On October 26, 2018, the Bureau of Consumer Financial Protection (BCFP or Bureau) announced that it expects to issue a proposed rule in January 2019 reconsidering its previously-issued rule on Payday, Vehicle Title, and Certain High-Cost Installment Loans (Payday Rule or the Rule). According to the Bureau, it will revisit only the ability-to-repay provisions of the original rule since they “have much greater consequences for both consumers and industry than the payment provisions.”

The original Rule was issued by the Bureau in October 2017 under Former Director Richard Cordray. The ability-to-pay provision of the original rule requires lenders to determine whether a borrower can repay the loan and still meet basic living expenses both during the life of the loan and for 30 days after the highest payment. For longer-term loans with a balloon payment, full payment means being able to afford the payments in the month with the highest total payments on the loan. Lenders must verify income and major financial obligations and estimate basic living expenses for a one-month period--the month in which the highest sum of payments is due. The original rule also caps the number of successive short-term loans to three, with a cooling off period of 30 days thereafter. 

The Bureau initially announced it will be reconsidering the Payday Rule back in January 2018. The original rule had a compliance date of August 19, 2019. The Bureau's October 26 announcement indicates that the compliance date will also be addressed.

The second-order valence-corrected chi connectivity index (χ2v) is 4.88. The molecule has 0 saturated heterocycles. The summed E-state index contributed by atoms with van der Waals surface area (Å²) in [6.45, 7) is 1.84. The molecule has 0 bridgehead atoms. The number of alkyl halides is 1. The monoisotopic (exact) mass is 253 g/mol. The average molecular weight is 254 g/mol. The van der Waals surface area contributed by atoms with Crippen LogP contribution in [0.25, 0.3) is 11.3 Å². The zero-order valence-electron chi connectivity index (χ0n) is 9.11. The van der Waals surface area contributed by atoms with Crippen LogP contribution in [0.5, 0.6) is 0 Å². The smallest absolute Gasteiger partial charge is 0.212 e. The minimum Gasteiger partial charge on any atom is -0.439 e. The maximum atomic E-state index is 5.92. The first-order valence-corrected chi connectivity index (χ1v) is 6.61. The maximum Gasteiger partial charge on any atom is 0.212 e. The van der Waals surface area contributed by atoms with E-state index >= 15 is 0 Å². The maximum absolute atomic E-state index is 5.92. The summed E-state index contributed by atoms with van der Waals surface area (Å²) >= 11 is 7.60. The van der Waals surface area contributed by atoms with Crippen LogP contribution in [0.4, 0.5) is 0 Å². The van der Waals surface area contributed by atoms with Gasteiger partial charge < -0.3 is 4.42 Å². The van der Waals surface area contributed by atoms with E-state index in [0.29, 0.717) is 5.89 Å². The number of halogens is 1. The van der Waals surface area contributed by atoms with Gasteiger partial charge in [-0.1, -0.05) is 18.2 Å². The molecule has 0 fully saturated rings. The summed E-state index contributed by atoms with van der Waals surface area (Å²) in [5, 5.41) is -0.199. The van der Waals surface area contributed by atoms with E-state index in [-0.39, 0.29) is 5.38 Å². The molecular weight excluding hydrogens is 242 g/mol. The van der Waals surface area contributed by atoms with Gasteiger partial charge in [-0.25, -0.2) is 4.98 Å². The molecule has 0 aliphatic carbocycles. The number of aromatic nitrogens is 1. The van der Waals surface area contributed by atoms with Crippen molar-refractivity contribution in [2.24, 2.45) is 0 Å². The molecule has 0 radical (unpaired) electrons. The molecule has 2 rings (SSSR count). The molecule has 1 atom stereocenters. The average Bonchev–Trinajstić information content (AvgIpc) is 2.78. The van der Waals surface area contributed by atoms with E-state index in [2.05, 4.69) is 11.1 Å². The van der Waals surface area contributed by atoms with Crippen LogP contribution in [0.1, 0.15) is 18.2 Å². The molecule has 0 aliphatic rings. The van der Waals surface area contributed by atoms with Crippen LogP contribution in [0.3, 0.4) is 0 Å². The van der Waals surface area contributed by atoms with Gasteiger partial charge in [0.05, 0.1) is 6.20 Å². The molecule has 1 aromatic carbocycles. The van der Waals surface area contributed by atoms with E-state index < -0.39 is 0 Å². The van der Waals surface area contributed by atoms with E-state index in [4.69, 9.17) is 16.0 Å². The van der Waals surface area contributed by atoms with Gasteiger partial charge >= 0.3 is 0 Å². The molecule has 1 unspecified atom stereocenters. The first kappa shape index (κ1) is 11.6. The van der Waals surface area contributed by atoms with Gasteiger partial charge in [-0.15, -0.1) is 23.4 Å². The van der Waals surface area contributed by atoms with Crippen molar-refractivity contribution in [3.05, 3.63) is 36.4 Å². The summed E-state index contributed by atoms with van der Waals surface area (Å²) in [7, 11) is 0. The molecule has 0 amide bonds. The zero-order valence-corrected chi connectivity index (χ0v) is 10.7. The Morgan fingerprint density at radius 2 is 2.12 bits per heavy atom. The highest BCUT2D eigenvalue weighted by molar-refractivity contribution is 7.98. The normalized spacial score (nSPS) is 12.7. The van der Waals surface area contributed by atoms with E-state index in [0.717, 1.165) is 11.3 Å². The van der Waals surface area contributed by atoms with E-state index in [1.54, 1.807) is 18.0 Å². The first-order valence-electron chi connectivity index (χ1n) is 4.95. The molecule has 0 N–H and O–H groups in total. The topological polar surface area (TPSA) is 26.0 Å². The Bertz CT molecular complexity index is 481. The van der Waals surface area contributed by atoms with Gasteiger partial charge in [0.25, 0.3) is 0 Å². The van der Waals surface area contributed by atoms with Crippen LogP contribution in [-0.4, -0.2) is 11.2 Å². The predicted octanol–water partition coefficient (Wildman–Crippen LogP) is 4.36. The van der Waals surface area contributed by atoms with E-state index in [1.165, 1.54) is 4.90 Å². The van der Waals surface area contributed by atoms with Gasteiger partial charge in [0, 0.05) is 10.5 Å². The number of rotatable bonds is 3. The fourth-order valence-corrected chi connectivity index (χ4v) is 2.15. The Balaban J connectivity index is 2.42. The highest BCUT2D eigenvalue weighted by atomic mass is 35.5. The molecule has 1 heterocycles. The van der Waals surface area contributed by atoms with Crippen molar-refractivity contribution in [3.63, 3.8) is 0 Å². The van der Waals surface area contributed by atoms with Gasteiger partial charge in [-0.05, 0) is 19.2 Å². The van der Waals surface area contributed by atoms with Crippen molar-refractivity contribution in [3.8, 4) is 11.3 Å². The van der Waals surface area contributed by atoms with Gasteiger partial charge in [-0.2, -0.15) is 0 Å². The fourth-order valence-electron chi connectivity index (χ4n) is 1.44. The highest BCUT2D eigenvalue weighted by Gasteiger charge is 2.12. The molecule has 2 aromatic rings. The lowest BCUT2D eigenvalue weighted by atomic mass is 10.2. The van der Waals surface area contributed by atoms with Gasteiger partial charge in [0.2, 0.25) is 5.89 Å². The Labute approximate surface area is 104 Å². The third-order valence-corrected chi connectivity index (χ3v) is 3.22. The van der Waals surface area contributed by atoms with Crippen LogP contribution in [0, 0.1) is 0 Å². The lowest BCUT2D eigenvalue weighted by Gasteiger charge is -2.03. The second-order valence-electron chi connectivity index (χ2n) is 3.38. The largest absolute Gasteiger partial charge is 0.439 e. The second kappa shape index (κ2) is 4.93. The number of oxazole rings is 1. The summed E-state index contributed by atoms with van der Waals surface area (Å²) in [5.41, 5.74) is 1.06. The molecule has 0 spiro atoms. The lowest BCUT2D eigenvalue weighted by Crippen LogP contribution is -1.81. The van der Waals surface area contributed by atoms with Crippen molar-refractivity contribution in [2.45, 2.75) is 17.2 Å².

insideARM Perspective

It appears that the BCFP will have a busy start to 2019 with its rulemaking initiatives. In addition to the rule above, the Bureau is expected to issue its third party debt collection rules in March 2019. Also on the horizon (although the expected date is not certain) is the Bureau’s definition of “abusive” in unfair, deceptive or abusive acts or practices (or UDAAP).

At least one industry group raised issues with the original rule, including that the Bureau ignored the comments of consumers and industry members. One of the more substantial concerns is that the rule is extremely complex for small balance loans (the final rule was 1,700 pages long). This complexity has the potential to cut off consumers' access to these types of loans because credit issuers may find the compliance burden not worth it for such small balances. This goes against one of the Bureau's goals in its FY 2018-2022 strategic plan of ensuring that "all consumers have access to markets for consumer financial products and services." 


Next Article: Innovation: Opening the Door for Regulatory Engagement